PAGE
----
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R.I. House passes bill prohibiting insurers from charging copays for COVID services, vaccines

“There should not be any financial barriers standing in the way of someone who thinks that they have COVID-19 from accessing testing or treatment,” said the bill’s sponsor.

Representative David Morales, a Providence Democrat who, at age 22, is Rhode Island's youngest legislator and one of the youngest Latino legislators in the country.Suzanne Krieter/Globe staff

PROVIDENCE — The House Wednesday approved legislation that would prevent health insurers from instituting cost-sharing for services related to COVID-19 for as long as the state of emergency remains in effect.

Some of these services also includes COVID-19-related emergency services, inpatient services, office visits and hospital stays.

The bill, sponsored by Rep. David Morales, a Providence Democrat, also prohibits health insurance companies from requiring copayments, coinsurance, or any out-of-pocket deductible for COVID-19 testing or the vaccine— even after the state of emergency.

“Protecting the health and safety of all Rhode Islanders, especially working people, should be our top priority. There should not be any financial barriers standing in the way of someone who thinks that they have COVID-19 from accessing testing or treatment,” said Morales after the bill passed.


The bill, which had more than 20 co-sponsors in the House, was filed after the state’s largest health insurer announced that it would stop its full coverage of COVID-19 treatment.

Blue Cross & Blue Shield of Rhode Island sent an email in mid-March to its 415,000 members that it would end its no-cost coverage of treatment for COVID-19 on March 31, which was still weeks before most Rhode Islanders were even eligible for their first shot of the COVID-19 vaccine under the state’s vaccine timeline. After discussions with Governor Dan McKee and state Health Insurance Commissioner Patrick Tigue, the insurance company reversed course.

“More recently, a year into the pandemic, with vaccines becoming more widely available, we felt it was appropriate to let the cost sharing waiver expire as had been planned,” a statement from the insurance company read at the time.

During that same week, Neighborhood Health Plan of Rhode Island put out a statement that said it would continue to fully cover expenses related to COVID-19 treatment.


But at the time, the catch for both insurers is that they would continue full coverage “for the duration of the state of emergency.”

Elizabeth McClaine, Neighborhood’s vice president of commercial products, said in a prepared statement sent to the Globe that the insurer has “no plans” to begin charging co-payments on testing or vaccines.

“We have no plans to begin charging copayments on testing or vaccines and regard the COVID-19 vaccine in the same manner we do other state supplied vaccines, which do not require coinsurance,” said McClaine Wednesday night. “Our expectation is that the COVID-19 vaccine will become a state supplied vaccine in the near future.”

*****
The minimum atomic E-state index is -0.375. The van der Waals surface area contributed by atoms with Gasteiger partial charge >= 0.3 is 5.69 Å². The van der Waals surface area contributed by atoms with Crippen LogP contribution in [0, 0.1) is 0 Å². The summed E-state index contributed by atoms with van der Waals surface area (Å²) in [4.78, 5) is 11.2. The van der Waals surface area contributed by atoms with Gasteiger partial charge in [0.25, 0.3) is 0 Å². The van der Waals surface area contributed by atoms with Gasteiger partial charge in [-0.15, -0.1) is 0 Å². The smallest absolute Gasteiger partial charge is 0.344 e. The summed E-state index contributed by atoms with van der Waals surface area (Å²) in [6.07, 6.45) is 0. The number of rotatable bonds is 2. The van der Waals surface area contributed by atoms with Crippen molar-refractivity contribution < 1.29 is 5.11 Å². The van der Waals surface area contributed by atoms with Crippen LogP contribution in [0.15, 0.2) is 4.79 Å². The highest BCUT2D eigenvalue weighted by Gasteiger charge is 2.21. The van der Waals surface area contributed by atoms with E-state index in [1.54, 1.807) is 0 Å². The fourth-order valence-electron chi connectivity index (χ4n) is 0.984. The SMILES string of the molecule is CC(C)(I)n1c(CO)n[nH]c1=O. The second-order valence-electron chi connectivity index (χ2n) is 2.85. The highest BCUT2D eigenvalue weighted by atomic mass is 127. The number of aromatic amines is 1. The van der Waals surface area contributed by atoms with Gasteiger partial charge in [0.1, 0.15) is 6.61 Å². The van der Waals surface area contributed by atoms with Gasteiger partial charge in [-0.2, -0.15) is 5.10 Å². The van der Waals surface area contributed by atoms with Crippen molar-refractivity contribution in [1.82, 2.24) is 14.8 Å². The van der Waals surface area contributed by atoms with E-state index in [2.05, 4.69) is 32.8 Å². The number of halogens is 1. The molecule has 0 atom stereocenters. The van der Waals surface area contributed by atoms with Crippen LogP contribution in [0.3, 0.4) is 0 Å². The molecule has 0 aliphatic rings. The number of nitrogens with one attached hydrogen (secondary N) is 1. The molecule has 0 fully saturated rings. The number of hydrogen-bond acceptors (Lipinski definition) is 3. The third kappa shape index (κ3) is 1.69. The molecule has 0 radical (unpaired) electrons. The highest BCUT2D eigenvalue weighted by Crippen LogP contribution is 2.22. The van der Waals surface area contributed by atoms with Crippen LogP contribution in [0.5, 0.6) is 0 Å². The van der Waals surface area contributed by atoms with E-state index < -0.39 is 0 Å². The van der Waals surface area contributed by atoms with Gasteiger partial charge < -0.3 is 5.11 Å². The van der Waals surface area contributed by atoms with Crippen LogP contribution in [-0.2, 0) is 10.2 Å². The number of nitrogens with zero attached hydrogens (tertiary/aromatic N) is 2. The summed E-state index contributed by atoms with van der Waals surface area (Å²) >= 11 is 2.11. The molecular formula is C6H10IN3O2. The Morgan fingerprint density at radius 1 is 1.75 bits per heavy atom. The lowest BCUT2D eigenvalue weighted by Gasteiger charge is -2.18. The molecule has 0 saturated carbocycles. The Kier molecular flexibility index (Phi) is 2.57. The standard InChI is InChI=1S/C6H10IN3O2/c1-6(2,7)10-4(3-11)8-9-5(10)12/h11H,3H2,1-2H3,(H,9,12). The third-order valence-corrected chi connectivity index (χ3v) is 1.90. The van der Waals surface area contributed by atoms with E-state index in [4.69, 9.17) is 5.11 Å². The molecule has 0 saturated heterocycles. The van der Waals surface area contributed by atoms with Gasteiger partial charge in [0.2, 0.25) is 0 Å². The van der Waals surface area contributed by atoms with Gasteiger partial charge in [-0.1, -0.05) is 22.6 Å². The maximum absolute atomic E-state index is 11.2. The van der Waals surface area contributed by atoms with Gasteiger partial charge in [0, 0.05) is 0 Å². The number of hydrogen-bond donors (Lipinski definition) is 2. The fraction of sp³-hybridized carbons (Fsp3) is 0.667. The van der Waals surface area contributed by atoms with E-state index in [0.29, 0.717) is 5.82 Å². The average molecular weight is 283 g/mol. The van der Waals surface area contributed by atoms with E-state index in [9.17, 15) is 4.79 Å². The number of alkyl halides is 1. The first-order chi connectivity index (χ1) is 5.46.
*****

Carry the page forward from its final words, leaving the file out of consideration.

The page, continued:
She did not say if Neighborhood planned on charging co-payments for any other COVID-19 related services that this bill would prohibit the insurer from charging for.

A spokesperson for Blue Cross & Blue Shield of Rhode Island could not be immediately reached for comment.

While Governor Charlie Baker recently ended Massachusetts’ state of emergency order this past week, McKee extended Rhode Island’s until July 9. It first went into effect in March 2020 at the start of the coronavirus pandemic and was signed by former Gov. Gina Raimondo.

Globe reporters have asked McKee previously if he was extending state of emergency orders because thousands of Rhode Islanders would lose their full insurance coverage for COVID-19 treatment otherwise, but he said it was because the pandemic was still “ongoing.”

As of Wednesday night, more than 56 percent of eligible Rhode Islanders (including children as young as 12) have been fully vaccinated against COVID-19. More than 67 percent of Rhode Island adults over the age of 18, who largely became eligible to receive the shot on April 19, are fully vaccinated.


While more state residents continue to get vaccinated, the number of new confirmed COVID-19 cases, hospitalizations, and deaths have continued to decrease. However, certain towns and populations have been labeled as vaccine “cold spots” by the state’s health department. New data by the state health department recently revealed that two communities have the state’s lowest vaccination rates, which are Woonsocket and Tiverton.

“While we are fortunate to be one of the leading states in terms of vaccination rates, this pandemic is not over by any means, and we put our progress at risk if we relax the measures that have encouraged people to get tested, treated and vaccinated,” said Morales. “We are still in an emergency and we need all insurers to stay on board and continue to be committed partners in our effort to overcome this pandemic and minimize the impact it is having on our communities.”

The legislation will now go to the Senate, which passed companion legislation sponsored by Sen. Alana DiMario, a Narragansett Democrat, on June 1.

Alexa Gagosz can be reached at Follow her @alexagagosz and on Instagram @AlexaGagosz.